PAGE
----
Classics has opened my eyes to so much. I like the fact that you look at ancient Greece and Rome from the point of view of history, literature and their ideas and beliefs too.

Marcus Miree

Marcus Miree

Course Description

Classical Civilisation gives students the unique opportunity to explore the history and cultures of ancient Greece and Rome. These ancient societies remain incredibly relevant to the modern world. Classical Civilisation is far more than simply ‘history’ from a long time ago: it combines the study of art and architecture; political, military, and social history; morality and philosophy; and some of the world’s greatest ever literature. Broadly, students look at the culture of ancient Greece in year one, and of ancient Rome in year two.

Entry Requirements

Achieve 5 or more standard GCSE passes or higher (grade 4 or higher).

If a student is applying for a course in a subject that they have studied at GCSE it is expected that they would have achieved at least a standard pass (grade 4) in that subject.

Course Content

Students study three components across two years.

Component One, Parts One and Two – the World of the Hero
Part One:
Students will explore the great epic poem of Homer, the Odyssey. This gripping story of love, loss, battle and adventure is among the world’s most influential works of literature. We also study the Iliad as background. This study takes place early in year one.

Part Two:
In the second part of year two, after further exploring Greek and Roman culture in components two and three, students return to the study of epic poetry. Virgil’s Latin epic, the Aeneid, is a celebration of Rome’s history and heroes that fuses romance and adventure with political propaganda.

Component Two – the Invention of the Barbarian (Greek culture)
In component two students explore the Persian invasions of Greece in the 400s BC, through works of literature composed at the time. We study the work of the world’s first historian, Herodotus, and two great Greek tragedies, the Persians and Medea. We look both at the reality of the great Persian empire, and how the Greeks presented them as ‘barbarians’.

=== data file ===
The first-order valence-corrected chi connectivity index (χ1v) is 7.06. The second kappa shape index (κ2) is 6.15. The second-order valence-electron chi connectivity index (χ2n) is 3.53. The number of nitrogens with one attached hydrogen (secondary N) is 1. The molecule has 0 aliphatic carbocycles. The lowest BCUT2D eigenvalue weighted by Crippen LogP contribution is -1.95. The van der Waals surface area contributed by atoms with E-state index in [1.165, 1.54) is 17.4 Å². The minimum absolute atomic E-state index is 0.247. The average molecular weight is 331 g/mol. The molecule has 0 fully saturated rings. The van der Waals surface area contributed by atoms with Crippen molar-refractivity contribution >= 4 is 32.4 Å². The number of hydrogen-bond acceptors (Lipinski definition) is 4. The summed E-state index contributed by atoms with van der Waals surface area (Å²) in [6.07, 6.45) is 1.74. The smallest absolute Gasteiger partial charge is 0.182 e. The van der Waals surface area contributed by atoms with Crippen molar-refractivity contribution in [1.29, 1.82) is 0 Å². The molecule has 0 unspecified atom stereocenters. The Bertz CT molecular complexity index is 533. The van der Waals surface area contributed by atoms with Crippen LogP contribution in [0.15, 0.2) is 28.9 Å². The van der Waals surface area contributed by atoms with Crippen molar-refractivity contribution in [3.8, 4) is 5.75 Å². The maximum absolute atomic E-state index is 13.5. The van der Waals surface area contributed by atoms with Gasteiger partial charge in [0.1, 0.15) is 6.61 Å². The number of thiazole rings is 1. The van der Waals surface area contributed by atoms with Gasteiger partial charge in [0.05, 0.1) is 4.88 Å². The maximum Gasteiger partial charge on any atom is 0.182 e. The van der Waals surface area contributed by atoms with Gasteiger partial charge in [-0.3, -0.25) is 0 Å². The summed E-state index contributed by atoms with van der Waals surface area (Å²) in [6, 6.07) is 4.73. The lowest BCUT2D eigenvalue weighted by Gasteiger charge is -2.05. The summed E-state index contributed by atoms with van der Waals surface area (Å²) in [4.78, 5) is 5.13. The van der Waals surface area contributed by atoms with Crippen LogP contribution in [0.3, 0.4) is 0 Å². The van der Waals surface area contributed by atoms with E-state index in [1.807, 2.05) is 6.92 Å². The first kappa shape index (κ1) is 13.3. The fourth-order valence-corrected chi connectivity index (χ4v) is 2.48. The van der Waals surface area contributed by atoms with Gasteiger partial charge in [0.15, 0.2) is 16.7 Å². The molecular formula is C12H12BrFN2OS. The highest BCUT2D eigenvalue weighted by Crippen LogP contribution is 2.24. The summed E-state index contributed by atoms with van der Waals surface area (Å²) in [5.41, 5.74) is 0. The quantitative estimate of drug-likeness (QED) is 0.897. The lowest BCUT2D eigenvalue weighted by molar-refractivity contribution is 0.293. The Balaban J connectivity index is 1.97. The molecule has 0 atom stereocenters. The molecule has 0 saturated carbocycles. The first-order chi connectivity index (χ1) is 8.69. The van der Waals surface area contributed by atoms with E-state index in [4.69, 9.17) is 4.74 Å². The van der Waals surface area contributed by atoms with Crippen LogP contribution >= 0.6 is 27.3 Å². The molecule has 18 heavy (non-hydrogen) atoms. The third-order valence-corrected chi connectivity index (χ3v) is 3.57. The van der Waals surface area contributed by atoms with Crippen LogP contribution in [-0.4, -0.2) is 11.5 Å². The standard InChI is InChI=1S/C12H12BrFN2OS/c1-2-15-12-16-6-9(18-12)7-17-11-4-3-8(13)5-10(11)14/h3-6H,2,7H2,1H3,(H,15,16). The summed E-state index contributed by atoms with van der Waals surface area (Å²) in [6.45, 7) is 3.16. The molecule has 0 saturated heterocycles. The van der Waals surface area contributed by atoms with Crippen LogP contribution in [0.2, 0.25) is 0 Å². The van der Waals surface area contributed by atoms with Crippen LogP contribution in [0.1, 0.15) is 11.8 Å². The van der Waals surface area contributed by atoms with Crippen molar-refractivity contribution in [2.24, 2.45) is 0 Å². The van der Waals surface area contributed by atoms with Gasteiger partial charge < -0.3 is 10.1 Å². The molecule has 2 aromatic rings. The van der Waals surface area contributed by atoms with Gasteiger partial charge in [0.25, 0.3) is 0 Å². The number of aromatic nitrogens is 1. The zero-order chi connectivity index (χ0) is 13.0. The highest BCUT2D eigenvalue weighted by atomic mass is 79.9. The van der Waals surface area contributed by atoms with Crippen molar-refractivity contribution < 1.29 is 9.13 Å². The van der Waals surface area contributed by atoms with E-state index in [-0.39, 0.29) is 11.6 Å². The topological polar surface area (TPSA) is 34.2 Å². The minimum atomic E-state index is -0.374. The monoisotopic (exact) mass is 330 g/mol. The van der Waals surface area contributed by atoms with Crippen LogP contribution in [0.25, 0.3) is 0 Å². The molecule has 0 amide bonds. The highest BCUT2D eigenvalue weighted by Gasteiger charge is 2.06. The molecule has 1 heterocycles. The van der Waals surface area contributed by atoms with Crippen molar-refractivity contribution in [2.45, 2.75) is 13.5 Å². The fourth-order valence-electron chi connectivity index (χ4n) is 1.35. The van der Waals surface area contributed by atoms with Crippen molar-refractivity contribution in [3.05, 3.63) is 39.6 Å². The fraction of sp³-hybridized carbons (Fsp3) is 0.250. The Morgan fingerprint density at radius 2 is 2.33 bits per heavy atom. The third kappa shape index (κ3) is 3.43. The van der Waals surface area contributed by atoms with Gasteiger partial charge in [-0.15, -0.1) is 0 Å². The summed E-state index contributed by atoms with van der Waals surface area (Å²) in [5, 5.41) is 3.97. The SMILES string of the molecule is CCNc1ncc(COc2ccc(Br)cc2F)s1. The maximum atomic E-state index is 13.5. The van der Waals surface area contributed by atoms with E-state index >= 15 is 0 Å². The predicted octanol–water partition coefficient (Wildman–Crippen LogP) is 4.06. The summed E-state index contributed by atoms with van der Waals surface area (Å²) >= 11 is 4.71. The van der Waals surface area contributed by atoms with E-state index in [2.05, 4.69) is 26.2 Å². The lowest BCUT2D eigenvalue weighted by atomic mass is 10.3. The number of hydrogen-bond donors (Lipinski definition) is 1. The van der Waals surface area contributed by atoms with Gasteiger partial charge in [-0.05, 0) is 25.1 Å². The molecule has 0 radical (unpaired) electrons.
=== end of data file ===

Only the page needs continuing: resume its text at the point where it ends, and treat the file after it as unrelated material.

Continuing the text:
As well as the set texts this unit involves the study of visual and material culture, from painted pottery to the great palaces of Persia.

Component Three – Politics of the Late Republic (Roman thought)
In component three students explore Rome at a time of its greatest power and its greatest weakness. The expanding empire placed great strain on the Roman state. We look at issues in Roman society and politics through a study of key characters: the conservative Cato; the brilliant, ruthless Julius Caesar; and finally the great thinker, lawyer and politician Cicero, with a close study of his letters and speeches.

As well as the set texts this unit involves the study of ancient thought, specifically political theory and philosophy, applying the concepts to the individuals and issues studied.

Assessment

Each component is assessed by a single paper.

Component One – the World of the Hero
Written exam: 2 hours 20 minutes
Mix of short questions on a stimulus source and longer essays
40% of A Level

Component Two – the Invention of the Barbarian
Written exam: 1 hour 45 minutes
Mix of short questions on a stimulus source and longer essays
30% of A Level

Component Three – Politics of the Late Republic
Written exam: 1 hour 45 minutes

Mix of short questions on a stimulus source and longer essays
30% of A Level

Future Opportunities

Classical Civilisation is an enormously respected, highly academic course that both employers and universities greatly appreciate. The training offered in such a wide variety of critical study builds vital transferable skills in communication, argument, and the evaluation of evidence.

Students develop a great appreciation of the deepest roots of the modern world and of our culture. They can go on to immense success in almost any career, especially professional careers, and a great many University courses.

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